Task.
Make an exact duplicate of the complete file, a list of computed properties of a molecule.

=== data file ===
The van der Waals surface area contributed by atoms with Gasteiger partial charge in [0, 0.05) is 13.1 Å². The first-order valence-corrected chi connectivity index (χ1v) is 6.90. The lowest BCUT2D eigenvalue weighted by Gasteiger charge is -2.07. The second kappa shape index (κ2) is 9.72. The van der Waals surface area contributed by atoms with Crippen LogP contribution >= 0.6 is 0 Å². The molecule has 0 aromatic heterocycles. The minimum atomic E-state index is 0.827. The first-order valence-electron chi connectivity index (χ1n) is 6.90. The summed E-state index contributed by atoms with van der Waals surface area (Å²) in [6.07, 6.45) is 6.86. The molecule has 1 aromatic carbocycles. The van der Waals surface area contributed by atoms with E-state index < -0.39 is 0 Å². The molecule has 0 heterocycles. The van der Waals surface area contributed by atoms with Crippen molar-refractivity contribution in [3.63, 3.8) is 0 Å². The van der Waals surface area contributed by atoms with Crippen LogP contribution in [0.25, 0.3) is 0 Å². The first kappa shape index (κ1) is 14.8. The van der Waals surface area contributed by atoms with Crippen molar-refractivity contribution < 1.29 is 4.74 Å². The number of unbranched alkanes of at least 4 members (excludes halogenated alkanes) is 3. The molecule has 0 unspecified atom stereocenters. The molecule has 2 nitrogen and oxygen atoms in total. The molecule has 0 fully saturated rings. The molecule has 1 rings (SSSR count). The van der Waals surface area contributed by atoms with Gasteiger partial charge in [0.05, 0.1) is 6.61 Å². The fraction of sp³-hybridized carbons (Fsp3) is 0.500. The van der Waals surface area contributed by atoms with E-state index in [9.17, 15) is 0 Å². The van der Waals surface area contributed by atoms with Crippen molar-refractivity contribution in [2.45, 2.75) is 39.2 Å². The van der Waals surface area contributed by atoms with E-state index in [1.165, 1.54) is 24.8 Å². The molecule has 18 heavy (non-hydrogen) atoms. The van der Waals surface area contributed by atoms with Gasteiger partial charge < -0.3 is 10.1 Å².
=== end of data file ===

The van der Waals surface area contributed by atoms with Gasteiger partial charge in [0, 0.05) is 13.1 Å². The first-order valence-corrected chi connectivity index (χ1v) is 6.90. The lowest BCUT2D eigenvalue weighted by Gasteiger charge is -2.07. The second kappa shape index (κ2) is 9.72. The van der Waals surface area contributed by atoms with Crippen LogP contribution >= 0.6 is 0 Å². The molecule has 0 aromatic heterocycles. The minimum atomic E-state index is 0.827. The first-order valence-electron chi connectivity index (χ1n) is 6.90. The summed E-state index contributed by atoms with van der Waals surface area (Å²) in [6.07, 6.45) is 6.86. The molecule has 1 aromatic carbocycles. The van der Waals surface area contributed by atoms with E-state index < -0.39 is 0 Å². The molecule has 0 heterocycles. The van der Waals surface area contributed by atoms with Crippen molar-refractivity contribution in [3.63, 3.8) is 0 Å². The van der Waals surface area contributed by atoms with Crippen LogP contribution in [0.25, 0.3) is 0 Å². The first kappa shape index (κ1) is 14.8. The van der Waals surface area contributed by atoms with Crippen molar-refractivity contribution < 1.29 is 4.74 Å². The number of unbranched alkanes of at least 4 members (excludes halogenated alkanes) is 3. The molecule has 0 unspecified atom stereocenters. The molecule has 2 nitrogen and oxygen atoms in total. The molecule has 0 fully saturated rings. The molecule has 1 rings (SSSR count). The van der Waals surface area contributed by atoms with Gasteiger partial charge in [0.05, 0.1) is 6.61 Å². The fraction of sp³-hybridized carbons (Fsp3) is 0.500. The van der Waals surface area contributed by atoms with E-state index in [9.17, 15) is 0 Å². The van der Waals surface area contributed by atoms with Crippen molar-refractivity contribution in [2.45, 2.75) is 39.2 Å². The van der Waals surface area contributed by atoms with E-state index in [1.165, 1.54) is 24.8 Å². The molecule has 18 heavy (non-hydrogen) atoms. The van der Waals surface area contributed by atoms with Gasteiger partial charge < -0.3 is 10.1 Å².